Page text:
Professor of Social Psychology at Tallinn University

“HR managers should be included in the management in order to ensure smart labour force planning. Therefore, the respective speciality studies must increase focus on economic studies, strategic planning, design thinking, process management, automation, technological expertise, predictive analytics, etc., in order to make HR managers worthy partners to CEOs. ”

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Tiina Saar-Veelmaa

Career counselor and expert in workplace happiness

“The greatest challenge of entrepreneurs in apparel and textile industry is finding ways to bring about a sudden increase in added value. This would also allow them to introduce a considerable increase in employees' wages.”

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Meelis Virkebau

Promoter of apparel and textile industry

“To ensure the development of Estonian construction sector, the increase of productivity and keeping up with the rest of the world, the use of innovative solutions and management principles and valuing cooperation must be promoted and the professional competence of people working in construction must be raised.”

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Jüri Rass

Estonian Ministry of Economic Affairs and Communications, Deputy Secretary General

“The near future of transportation, logistics and motor vehicle repair and maintenance is mainly related to the technological development trends. Digitalisation, driverless and electrical vehicles and new business models change the need for labour force and skills.”

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Rami Morel

Estonian Ministry of Economic Affairs and Communications, Economic Development Department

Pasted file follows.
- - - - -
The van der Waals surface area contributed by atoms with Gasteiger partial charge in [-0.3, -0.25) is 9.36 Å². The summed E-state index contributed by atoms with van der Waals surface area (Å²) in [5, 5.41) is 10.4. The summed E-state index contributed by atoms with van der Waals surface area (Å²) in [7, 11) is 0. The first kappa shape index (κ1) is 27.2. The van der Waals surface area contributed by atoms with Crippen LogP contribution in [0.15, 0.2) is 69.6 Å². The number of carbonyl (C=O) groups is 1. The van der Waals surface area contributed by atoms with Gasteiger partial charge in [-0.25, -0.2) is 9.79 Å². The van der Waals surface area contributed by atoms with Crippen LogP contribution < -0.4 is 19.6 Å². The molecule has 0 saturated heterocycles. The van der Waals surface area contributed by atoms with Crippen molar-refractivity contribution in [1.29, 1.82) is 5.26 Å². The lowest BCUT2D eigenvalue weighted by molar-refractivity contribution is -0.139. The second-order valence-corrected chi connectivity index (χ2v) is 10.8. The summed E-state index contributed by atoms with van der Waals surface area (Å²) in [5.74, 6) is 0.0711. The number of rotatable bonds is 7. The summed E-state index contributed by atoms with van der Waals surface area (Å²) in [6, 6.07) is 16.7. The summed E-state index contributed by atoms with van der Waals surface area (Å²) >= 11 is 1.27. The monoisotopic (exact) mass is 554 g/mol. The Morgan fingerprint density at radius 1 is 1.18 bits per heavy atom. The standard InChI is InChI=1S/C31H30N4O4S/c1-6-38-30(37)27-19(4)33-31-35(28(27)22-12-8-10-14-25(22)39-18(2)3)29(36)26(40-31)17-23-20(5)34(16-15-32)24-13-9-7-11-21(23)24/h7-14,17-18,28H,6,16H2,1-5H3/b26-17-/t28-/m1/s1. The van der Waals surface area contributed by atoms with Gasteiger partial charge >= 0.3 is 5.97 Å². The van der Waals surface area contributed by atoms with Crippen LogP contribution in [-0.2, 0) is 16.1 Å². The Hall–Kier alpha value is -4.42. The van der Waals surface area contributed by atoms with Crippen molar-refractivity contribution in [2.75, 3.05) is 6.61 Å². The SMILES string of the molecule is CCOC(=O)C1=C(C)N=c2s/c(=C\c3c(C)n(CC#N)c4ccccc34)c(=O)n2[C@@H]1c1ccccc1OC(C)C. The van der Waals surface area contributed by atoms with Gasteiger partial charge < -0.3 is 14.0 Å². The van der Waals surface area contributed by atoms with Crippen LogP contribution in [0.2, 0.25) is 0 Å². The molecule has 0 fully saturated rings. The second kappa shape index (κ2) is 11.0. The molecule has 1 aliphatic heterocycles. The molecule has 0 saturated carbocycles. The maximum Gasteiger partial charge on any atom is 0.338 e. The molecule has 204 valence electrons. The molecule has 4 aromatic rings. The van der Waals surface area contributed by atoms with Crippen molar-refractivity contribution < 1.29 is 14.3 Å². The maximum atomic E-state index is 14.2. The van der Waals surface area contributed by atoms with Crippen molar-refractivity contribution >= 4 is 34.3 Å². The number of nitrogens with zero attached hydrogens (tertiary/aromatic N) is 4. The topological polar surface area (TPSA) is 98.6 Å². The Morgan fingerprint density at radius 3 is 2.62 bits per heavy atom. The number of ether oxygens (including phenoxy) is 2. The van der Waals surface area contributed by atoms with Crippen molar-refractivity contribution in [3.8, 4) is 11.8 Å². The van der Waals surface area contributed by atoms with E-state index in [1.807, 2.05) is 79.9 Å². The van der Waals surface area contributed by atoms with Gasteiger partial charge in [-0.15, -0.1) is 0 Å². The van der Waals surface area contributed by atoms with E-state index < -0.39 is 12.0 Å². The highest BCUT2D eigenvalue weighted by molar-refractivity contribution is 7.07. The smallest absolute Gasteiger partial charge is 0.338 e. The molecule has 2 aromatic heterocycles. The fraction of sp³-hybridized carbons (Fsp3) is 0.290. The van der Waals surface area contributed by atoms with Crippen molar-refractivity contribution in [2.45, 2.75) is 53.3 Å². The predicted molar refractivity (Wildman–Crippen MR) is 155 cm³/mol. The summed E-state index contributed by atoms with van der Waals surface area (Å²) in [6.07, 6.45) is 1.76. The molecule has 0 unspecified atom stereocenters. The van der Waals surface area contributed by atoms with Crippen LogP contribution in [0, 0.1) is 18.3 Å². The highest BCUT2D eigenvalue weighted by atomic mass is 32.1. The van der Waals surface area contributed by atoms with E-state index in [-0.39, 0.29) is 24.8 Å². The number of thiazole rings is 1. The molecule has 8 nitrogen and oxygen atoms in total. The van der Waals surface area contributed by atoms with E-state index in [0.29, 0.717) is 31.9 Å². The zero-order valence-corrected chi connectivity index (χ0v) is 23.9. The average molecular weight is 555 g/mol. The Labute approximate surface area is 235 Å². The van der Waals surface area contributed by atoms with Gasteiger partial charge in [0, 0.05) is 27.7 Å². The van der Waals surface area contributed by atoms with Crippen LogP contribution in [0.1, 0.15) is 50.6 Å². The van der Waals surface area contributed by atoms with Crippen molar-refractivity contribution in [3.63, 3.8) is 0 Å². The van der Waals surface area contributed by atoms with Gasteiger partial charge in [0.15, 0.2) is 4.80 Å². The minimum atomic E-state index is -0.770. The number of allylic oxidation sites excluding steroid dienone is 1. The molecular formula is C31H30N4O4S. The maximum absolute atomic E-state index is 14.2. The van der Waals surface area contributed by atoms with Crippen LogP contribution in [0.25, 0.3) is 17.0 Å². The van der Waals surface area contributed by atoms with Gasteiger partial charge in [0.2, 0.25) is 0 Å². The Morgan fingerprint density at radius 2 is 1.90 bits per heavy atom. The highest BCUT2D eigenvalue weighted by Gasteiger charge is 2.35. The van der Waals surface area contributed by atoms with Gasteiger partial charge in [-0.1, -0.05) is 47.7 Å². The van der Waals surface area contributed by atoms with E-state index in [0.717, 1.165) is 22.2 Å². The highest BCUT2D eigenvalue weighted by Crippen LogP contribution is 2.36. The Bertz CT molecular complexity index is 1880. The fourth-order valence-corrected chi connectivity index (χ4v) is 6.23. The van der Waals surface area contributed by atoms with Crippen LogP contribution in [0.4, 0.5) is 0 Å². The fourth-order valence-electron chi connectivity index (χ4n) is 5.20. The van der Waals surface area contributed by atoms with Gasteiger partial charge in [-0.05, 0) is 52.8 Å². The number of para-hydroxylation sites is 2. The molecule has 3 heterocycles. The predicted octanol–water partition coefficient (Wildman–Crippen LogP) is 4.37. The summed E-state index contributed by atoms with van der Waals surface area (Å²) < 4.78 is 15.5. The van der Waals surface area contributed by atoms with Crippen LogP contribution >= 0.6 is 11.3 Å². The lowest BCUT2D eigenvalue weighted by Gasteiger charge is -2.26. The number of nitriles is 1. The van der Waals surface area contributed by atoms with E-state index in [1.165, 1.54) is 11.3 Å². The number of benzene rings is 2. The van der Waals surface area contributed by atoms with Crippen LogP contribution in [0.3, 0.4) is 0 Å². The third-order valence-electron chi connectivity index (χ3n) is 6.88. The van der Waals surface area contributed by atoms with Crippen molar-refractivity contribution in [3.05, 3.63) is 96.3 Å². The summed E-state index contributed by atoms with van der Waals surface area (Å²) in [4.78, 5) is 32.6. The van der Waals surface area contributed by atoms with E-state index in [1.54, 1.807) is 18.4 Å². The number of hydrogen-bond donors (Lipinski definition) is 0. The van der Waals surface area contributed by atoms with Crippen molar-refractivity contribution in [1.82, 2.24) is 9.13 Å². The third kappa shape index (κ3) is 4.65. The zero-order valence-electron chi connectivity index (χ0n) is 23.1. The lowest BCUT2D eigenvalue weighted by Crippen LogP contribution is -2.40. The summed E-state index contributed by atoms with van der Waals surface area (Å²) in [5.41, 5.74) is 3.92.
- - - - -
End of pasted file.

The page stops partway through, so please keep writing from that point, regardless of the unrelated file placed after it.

“Although energy and mining companies are in high esteem as employers, the need for new employees is a significantly higher in several professions than the number of young people who wish to study these specialities. Even though power engineering is a difficult discipline to study, the result is a well-paid and valued job in an extremely interesting field.”

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Einari Kisel

World Energy Council, Regional Manager for Europe

“Cars, phones, new medications, computers and the Internet have undoubtedly influenced various fields of health care. However, the health care system has changed considerably less compared to the work in factories, banks, transportation or media companies. There are signs in the air that the most recent technological leap in other sectors drags along the health care system that has conservatively held itself back.”

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Kristjan Port

School of Natural Sciences and Health of Tallinn University, Associate Professor

“Fast development of chemical and materials technology will create interesting jobs in the future of this sector of industry. For the sustainable development of the sector, there is a need for chemical engineers, product development engineers and industrial engineers.”

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Hallar Meybaum

Federation of Estonian Chemical Industries, Managing Director

OSKA methodology

OSKA applied research surveys on sectoral needs for labour and skills are unique because they use a combination of qualitative and quantitative research methods and analyse professional qualifications across all levels of education. For this purpose, both statistical data and information collected from personal interviews with sectoral experts and from group discussions are used.

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OSKA management

The implementation of OSKA is overseen by the OSKA Coordination Council, which has 11 members. Each year, the Coordination Council submits an overview of the state of play regarding labour market and skills and its proposals to the Government through the Ministry of Economic Affairs and Communications.